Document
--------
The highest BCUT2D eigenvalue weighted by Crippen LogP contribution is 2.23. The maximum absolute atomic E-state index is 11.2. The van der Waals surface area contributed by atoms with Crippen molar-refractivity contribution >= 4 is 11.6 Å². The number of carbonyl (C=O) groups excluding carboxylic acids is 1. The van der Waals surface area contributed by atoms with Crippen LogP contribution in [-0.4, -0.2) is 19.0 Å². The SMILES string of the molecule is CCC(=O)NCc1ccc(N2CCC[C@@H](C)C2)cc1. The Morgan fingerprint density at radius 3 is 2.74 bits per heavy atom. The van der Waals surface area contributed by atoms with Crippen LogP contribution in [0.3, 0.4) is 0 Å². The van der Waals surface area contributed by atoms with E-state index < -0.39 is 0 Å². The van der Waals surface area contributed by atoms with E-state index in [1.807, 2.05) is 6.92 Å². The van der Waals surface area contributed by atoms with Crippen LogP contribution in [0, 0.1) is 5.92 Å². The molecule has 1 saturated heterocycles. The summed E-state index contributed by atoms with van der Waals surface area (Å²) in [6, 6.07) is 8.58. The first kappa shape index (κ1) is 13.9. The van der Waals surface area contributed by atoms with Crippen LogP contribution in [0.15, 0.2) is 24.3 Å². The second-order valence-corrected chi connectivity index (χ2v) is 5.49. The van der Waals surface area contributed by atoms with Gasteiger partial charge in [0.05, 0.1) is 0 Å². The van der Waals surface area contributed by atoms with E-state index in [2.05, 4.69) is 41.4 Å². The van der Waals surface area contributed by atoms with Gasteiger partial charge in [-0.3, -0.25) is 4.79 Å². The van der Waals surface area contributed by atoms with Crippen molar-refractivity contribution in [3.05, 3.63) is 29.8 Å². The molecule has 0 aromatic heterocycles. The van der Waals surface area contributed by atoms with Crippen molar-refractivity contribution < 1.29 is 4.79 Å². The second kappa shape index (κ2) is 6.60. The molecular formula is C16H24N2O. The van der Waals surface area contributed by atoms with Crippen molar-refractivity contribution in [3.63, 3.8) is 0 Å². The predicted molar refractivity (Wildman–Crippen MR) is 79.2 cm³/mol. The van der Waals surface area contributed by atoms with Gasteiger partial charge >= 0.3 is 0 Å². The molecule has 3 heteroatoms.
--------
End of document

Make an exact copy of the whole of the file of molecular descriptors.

The highest BCUT2D eigenvalue weighted by Crippen LogP contribution is 2.23. The maximum absolute atomic E-state index is 11.2. The van der Waals surface area contributed by atoms with Crippen molar-refractivity contribution >= 4 is 11.6 Å². The number of carbonyl (C=O) groups excluding carboxylic acids is 1. The van der Waals surface area contributed by atoms with Crippen LogP contribution in [-0.4, -0.2) is 19.0 Å². The SMILES string of the molecule is CCC(=O)NCc1ccc(N2CCC[C@@H](C)C2)cc1. The Morgan fingerprint density at radius 3 is 2.74 bits per heavy atom. The van der Waals surface area contributed by atoms with Crippen LogP contribution in [0.3, 0.4) is 0 Å². The van der Waals surface area contributed by atoms with E-state index < -0.39 is 0 Å². The van der Waals surface area contributed by atoms with E-state index in [1.807, 2.05) is 6.92 Å². The van der Waals surface area contributed by atoms with Crippen LogP contribution in [0, 0.1) is 5.92 Å². The molecule has 1 saturated heterocycles. The summed E-state index contributed by atoms with van der Waals surface area (Å²) in [6, 6.07) is 8.58. The first kappa shape index (κ1) is 13.9. The van der Waals surface area contributed by atoms with Crippen LogP contribution in [0.15, 0.2) is 24.3 Å². The second-order valence-corrected chi connectivity index (χ2v) is 5.49. The van der Waals surface area contributed by atoms with Gasteiger partial charge in [0.05, 0.1) is 0 Å². The van der Waals surface area contributed by atoms with E-state index in [2.05, 4.69) is 41.4 Å². The van der Waals surface area contributed by atoms with Gasteiger partial charge in [-0.3, -0.25) is 4.79 Å². The van der Waals surface area contributed by atoms with Crippen molar-refractivity contribution in [3.05, 3.63) is 29.8 Å². The molecule has 0 aromatic heterocycles. The van der Waals surface area contributed by atoms with Crippen molar-refractivity contribution < 1.29 is 4.79 Å². The second kappa shape index (κ2) is 6.60. The molecular formula is C16H24N2O. The van der Waals surface area contributed by atoms with Crippen molar-refractivity contribution in [3.63, 3.8) is 0 Å². The predicted molar refractivity (Wildman–Crippen MR) is 79.2 cm³/mol. The van der Waals surface area contributed by atoms with Gasteiger partial charge >= 0.3 is 0 Å². The molecule has 3 heteroatoms.